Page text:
Launched amid fevered anticipation, and a slavishly retrospective launch ad campaign featuring Shirley Bassey intoning that it was all just a little history repeating, the S-Type received a broadly positive critical reception, especially in the UK, although its drivetrain refinement was criticised by the press, not to mention the uncharacteristically uninviting interior ambience. Certainly, against BMW’s carefully honed E39 5-Series or the cool Dieter Rams sheen of Audi’s C5 A6, the new contender from Castle Bromwich fell mortifyingly short. Only the equally dowdy-looking Mercedes W210 E-Class’s exterior style could offer much solace, looking if anything, even worse.
Crucially, speaking that year to Autocar magazine on the subject of retro design, former Jaguar designer, Mark Lloyd astutely observed, “I think the makers doing it today will look back in five years and wonder what they were thinking of.”
Nevertheless, early sales were encouraging, but it quickly became apparent that the S-Type, far from gaining conquests from its German rivals, was in fact taking customers from the more expensive XJ-Series, a matter compounded by a similarity in the cars’ relative dimensions. Because while externally X200 was marginally more compact, internally, there was little between them.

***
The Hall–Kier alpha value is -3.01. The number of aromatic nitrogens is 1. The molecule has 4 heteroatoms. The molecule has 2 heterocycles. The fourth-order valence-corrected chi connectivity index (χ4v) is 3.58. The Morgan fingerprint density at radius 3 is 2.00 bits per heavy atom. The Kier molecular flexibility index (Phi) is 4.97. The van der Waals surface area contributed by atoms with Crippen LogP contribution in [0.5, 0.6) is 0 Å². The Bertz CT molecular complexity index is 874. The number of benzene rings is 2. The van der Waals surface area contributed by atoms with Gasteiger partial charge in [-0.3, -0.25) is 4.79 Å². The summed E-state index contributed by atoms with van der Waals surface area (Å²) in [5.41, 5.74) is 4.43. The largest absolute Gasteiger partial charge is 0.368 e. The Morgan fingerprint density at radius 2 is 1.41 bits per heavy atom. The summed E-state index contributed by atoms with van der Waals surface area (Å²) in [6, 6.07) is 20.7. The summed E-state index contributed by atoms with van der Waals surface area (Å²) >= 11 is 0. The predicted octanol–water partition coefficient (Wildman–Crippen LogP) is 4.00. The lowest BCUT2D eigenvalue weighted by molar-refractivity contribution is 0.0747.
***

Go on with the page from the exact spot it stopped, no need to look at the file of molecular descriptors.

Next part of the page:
With the arrival of former BMW product supremo, Wolfgang Reitzle to lead Ford’s Premier Automotive Group, one of the earliest decisions the patrician German made was to order a major re-engineering upgrade for X200. Changes were made to the DEW98 platform, a state-of-the-art ZF gearbox transformed the drivetrain, while suspension revisions markedly improved both ride and handling.
Inside, the dashboard was revised, losing the woefully downmarket treatment of the first-series cars, while externally, the grille was redesigned, while the removal of the side rubbing strips decluttered the flanks. The party line was that customers liked the styling, but the truth was that the car’s visual appeal quickly faded and potential customers shopped elsewhere. But the issues went further than simple appearances.
A lack of engine choice proved another failing; for the first three years of the car’s career, the smallest engine available was the Duratec-based AJV6 3.0 litre unit. Not so much of an issue in the land of the gas guzzler, but in Europe, rivals offered big-selling 2.0-litre petrol and compression-ignition alternatives. A lack of body styles was also cited. Both proposed coupé and estate versions had reached the full-sized modelling stage but were not proceeded with.
A major restyle occurred in 2004, which addressed many of the original car’s most egregious stylistic sins and offered a far more convincing cabin ambience. This revision saw the S-Type achieve maturity, but it came too late to save the model, which had lost its appeal to all but a diehard contingent. The end came, barely a moment too soon in 2007, its XF successor illustrating that a market existed for a more progressive Jaguar product.